That same night we took a non-stop flight from San Francisco to Atlanta where we rented a car and drove to my paternal grandparents home in Tuscaloosa Alabama. My first cousin, who was my age and lived with my grandparents had a little four-door Toyota that he zoomed all over town in and I was completely smitten with the freedom he had and the fact that he could go anywhere anytime he wanted! I couldn’t wait to get to our next assignment at Fort Monroe Virginia so that I could put money the I had saved from summer hire in Korea towards a car.
As soon as was humanly possible, I had my father teach me some basic driving skills and we went to the DMV to get my learner’s permit. My father spent the next couple of weeks teaching me how to drive proficiently and then told me that he felt I was ready to go take my road test to get my license.
On that fateful day we arrived at the DMV bright and early and I walked proudly up to the window and presented the license form to the clerk and said I wanted to take a driving test. The I smiled brightly and proudly at him. He looked down at the paper, flipped it over once or twice, and said where’s your certificate of driver’s education completion? I said my what? He said your certificate of driver’s education, you can’t get a license in the state of Virginia under 18 until you’ve taken driver’s education!
I vaguely remember the air seeming to slowly seep out of my body as the disappointment overwhelmed me. I was 16, a junior in high school, and the year was almost already over. The only way that I could take driver’s education would be to do it in the summer time, which meant that I had to go to summer school in Virginia, “in the summer”. If you’ve ever spent a summer in Virginia you know what I’m talking about.
So that summer I took driver’s education and qualified to get my license midway through July. Once again, I went to the DMV to take my road test and get my license, which I successfully passed. On the way home from the DMV, driving my dad’s Buick Skylark, I told him that I planned to buy a car. He casually asked what kind? I excitedly told him that a friend had a sporty old 68 Mustang that I had just enough money to get! I think I remember the sound of air rushing out of my father’s mouth as he looked at me and said no way in _______ you’re getting a car like that. Not straight out of the gate you’re not!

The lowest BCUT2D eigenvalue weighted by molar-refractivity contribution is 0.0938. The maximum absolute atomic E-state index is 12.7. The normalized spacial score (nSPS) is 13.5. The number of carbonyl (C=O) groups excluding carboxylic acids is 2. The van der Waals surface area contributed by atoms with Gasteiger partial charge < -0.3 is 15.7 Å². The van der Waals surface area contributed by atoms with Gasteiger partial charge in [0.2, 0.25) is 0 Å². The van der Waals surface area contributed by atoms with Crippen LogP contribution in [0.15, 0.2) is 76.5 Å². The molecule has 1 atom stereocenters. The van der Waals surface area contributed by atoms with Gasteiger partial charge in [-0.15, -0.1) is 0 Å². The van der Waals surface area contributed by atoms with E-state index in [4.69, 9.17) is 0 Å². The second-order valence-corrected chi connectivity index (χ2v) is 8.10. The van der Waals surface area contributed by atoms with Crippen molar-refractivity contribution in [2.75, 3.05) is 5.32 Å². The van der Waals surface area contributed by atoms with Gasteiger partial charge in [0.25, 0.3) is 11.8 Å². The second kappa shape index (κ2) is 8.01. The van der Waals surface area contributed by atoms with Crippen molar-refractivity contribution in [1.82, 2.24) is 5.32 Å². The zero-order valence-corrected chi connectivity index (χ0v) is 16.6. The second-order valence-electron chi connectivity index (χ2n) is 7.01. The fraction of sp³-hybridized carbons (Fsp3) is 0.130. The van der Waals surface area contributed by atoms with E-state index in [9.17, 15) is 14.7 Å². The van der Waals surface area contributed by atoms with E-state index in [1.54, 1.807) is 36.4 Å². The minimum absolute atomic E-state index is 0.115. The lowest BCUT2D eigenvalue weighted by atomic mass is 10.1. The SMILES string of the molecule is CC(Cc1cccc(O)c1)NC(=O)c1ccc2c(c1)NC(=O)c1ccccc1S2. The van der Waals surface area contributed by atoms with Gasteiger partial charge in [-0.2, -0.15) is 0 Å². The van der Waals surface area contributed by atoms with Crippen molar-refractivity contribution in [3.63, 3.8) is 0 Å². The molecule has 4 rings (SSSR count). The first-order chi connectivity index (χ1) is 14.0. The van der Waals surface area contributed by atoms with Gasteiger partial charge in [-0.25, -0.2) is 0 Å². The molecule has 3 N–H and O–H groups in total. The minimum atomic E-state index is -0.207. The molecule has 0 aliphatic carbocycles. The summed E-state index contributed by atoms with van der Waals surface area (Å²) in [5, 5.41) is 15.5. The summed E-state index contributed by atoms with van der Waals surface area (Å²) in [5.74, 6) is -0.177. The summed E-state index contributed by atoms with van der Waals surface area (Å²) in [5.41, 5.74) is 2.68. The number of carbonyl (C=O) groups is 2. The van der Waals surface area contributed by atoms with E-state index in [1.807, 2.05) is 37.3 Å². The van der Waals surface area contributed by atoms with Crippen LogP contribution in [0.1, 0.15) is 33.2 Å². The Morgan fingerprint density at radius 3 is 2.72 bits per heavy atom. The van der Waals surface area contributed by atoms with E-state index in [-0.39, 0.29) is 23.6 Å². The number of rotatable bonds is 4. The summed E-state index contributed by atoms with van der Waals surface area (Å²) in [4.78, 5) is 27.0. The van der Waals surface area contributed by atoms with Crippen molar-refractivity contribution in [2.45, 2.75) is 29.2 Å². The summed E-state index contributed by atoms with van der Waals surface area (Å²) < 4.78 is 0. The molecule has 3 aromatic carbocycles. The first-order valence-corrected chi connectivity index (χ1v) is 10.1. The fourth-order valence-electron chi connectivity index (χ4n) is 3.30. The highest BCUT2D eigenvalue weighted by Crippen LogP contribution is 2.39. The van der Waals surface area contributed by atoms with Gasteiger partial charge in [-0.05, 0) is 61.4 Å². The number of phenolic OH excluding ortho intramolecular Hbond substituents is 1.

He said the only car he felt comfortable with me driving was the little Vega Wagon that he had bought upon our return from Korea to use until our new car could be delivered from the dealer. It was an international orange ’74 Vega Wagon with a blistering top speed of 45mph downhill with hurricane force winds at your back. It had absolutely no power and certainly no sex appeal, but no matter how hard I pleaded to buy the Mustang, he was unrelenting.
He wanted me to have a car that didn’t have a lot of power because he knew that if I had something that was sporty and fast, I’d probably wrap it around a tree two weeks after I got it. So I bought the Vega Wagon from my father and drove it through my second year in college when I finally bought a 1977 Firebird Formula, the car of my dreams.
In retrospect, I think now about how desperately I wanted to get back to the United States so that I could get a car and have my freedom, but after being home for a year and graduating high school with an unfamiliar class of people that I barely knew, I longed for my time back in Korea and would have gladly relinquished my car to go back to Seoul American and graduate with the people who I knew best and loved the most.
Somewhere in the back of my mind the old phrase that says the grass always seems greener on the other side of the fence comes to mind.